I wrote this quick blog on the 3dfilemarket.com to show how 3d printing in space is so different from printing on earth. What we don’t even think about when designing could prove deadly for astronauts. Check it out here http://3dfilemarket.com/3d-printing-space
3Dprinting in Space? Many people are only just getting to grips with 3Dprinting on planet earth. The industry has not even matured yet and already there is a 3Dprinter that has been designed to 3Dprint in zero gravity. The project is called ‘Made in Space’ and has been pioneered by joint partnerships between entrepreneurs, NASA and key 3D printing developers. It started in 2010 with the goal of ‘enabling humanity’s future in space’ with the aim being to explore the ‘ long-term effects of microgravity on 3D printing, and how it can enable the future of space exploration’. The results of four years of research and development led to the successful launching into space of the ‘Zero G Printer’. The 3Dprinter has already been launched into orbit on the 23rd September from Cape Canavera, Florida and is probably 3Dprinting right now. According to their ‘mission statement’ Made in Space claim that by ‘manufacturing space assets in space as opposed to earth, will help broaden space development whilst also providing unprecedented access for people on Earth to use in-space capabilities.’ This sounds like one of the most exciting projects to emerge from the developing 3dprinting industry in the past few years. Aaron Kemmer (CEO of Made in Space) explains, “Everything that has ever been built for space has been built on the ground. Tremendous amounts of money and time have been spent to place even the simplest of items in space to aid exploration and development. This new capability will fundamentally change how the supply and development of space missions is looked at.”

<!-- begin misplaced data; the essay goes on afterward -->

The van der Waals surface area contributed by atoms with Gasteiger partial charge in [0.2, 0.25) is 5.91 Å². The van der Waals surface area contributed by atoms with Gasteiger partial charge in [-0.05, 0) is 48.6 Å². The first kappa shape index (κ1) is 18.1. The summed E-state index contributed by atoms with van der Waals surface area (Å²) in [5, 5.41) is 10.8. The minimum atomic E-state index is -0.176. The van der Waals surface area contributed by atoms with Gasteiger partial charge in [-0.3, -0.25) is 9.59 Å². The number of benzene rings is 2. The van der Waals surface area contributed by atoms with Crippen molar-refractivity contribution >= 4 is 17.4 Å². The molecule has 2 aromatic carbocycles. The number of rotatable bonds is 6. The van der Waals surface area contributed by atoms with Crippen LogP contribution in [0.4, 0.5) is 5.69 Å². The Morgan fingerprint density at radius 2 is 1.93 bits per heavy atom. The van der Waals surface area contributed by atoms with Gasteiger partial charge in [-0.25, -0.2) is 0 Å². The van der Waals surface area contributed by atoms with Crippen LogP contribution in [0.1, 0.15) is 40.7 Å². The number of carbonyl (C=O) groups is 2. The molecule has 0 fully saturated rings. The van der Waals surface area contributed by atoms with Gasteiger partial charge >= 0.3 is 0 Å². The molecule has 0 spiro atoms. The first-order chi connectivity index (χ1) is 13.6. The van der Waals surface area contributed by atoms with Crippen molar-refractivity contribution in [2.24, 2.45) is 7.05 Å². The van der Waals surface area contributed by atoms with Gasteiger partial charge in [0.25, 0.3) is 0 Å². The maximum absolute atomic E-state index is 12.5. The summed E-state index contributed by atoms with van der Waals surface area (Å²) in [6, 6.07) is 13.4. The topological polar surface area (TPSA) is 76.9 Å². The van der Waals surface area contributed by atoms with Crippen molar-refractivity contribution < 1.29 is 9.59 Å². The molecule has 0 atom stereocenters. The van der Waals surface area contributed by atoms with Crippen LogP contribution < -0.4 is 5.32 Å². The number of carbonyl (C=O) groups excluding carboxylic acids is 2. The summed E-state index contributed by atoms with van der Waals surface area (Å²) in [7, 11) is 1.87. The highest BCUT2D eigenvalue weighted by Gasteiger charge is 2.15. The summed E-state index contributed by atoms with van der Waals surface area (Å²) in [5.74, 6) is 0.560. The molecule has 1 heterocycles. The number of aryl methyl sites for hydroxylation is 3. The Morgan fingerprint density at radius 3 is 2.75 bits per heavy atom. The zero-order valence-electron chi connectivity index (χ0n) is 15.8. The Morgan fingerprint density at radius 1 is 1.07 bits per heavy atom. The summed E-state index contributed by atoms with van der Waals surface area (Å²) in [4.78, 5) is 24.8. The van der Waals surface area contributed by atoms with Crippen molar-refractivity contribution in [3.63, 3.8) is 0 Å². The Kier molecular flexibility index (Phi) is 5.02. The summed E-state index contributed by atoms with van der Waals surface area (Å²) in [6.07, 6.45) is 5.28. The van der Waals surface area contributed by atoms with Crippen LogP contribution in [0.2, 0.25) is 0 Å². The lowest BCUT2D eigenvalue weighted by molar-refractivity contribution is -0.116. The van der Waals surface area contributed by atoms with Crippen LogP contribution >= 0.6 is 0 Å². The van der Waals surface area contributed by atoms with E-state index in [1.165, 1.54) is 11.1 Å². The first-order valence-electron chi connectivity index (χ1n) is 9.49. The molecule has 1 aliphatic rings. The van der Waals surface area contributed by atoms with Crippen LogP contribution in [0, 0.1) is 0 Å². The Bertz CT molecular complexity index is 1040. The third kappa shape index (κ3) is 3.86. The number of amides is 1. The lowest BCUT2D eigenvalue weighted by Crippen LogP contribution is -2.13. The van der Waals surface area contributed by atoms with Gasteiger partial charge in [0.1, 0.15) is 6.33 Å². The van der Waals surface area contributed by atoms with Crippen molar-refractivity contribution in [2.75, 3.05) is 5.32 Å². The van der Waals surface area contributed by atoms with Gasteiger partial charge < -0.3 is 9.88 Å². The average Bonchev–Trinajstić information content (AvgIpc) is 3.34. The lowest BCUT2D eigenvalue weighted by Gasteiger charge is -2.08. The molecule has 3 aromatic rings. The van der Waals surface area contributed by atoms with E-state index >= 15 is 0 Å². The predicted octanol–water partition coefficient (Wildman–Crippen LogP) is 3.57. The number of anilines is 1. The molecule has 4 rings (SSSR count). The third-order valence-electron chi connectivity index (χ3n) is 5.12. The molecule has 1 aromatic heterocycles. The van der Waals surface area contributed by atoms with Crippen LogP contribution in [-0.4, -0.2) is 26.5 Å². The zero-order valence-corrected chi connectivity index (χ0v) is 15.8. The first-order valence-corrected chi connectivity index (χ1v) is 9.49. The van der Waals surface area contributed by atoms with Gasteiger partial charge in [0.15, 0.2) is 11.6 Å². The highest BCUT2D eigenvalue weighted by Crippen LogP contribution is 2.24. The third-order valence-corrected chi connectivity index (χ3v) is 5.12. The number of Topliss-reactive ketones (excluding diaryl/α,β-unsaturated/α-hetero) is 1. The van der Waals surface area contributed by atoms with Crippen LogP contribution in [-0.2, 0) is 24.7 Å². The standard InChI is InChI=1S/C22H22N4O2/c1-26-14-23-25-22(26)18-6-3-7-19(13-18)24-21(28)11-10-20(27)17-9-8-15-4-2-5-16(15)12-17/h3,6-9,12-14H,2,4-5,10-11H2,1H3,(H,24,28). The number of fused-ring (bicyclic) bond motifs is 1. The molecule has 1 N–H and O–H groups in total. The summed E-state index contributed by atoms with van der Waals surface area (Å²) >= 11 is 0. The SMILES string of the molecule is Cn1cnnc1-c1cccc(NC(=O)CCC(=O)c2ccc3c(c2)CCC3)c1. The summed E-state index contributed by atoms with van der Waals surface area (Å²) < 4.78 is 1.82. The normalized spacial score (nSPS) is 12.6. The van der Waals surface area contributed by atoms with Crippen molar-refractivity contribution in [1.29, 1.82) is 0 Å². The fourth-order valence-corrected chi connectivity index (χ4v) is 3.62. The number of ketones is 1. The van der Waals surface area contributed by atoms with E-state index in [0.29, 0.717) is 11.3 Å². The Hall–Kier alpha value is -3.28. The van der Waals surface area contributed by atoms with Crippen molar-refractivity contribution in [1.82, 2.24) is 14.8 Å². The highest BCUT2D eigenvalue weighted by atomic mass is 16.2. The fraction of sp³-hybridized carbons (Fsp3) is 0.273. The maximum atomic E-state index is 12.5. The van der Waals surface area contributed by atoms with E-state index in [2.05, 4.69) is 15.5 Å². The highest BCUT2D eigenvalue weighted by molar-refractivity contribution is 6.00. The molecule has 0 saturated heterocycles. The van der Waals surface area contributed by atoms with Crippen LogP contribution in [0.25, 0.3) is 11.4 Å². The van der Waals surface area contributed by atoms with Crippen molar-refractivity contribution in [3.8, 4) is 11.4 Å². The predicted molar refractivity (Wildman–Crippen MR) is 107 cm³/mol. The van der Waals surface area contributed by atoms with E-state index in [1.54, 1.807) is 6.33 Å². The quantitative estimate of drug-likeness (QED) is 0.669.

Once on board the International Space Centre, the 3Dprinter will print a series of parts, tools and even students STEM projects to study the effects of 3Dprinting in zero gravity. The printer has been re-designed to meet the demands of the lack of gravity, with an adapted extrusion method along with thermal process adjustments so that the printer will print safely in ABS. To develop this project was no easy feat. It took over 25 employees along with over 400 hours of ‘micorgravity flights’ flown on a modified Boeing aeroplane, along with over 30,000 hours of testing to develop the printer to print safely in zero gravity. If you think about how 3dprinting works, any parts that are held in place by gravity might move, resulting in the print being destroyed, so to combat this is a major accomplishment in the advancement of 3Dprinting technology. A major advantage of this project is, ultimately, if successful, it could drastically reduce the cost of sending spare parts into space. Already NASA has spent over 1.2 billion dollars on spare parts for the International Space Station that may never be used and launching anything into space currently costs $10,000 per KG. If you had the ability to cut out the transport of parts into space by manufacturing them on demand, huge financial savings could be made and spent elsewhere. Also you wouldn’t need to store spare parts on the space station you could simply manufacture as needed, freeing up vital space in the ISS for other uses. More possible advantages include creating designs that could be 3Dprinted in space to due zero gravity, so the boundaries of traditional design and 3Dprinting could be could be redefined.
The future of this project is really ground breaking. NASA estimates that 30% of the International Space Station parts could be 3Dprinted and also if we are to explore space even further, 3Dprinting is an option that will form a vital part of the journey.
For more information visit the Made in Space website by clicking the logo below;
Information and facts obtained from madeinspace.com.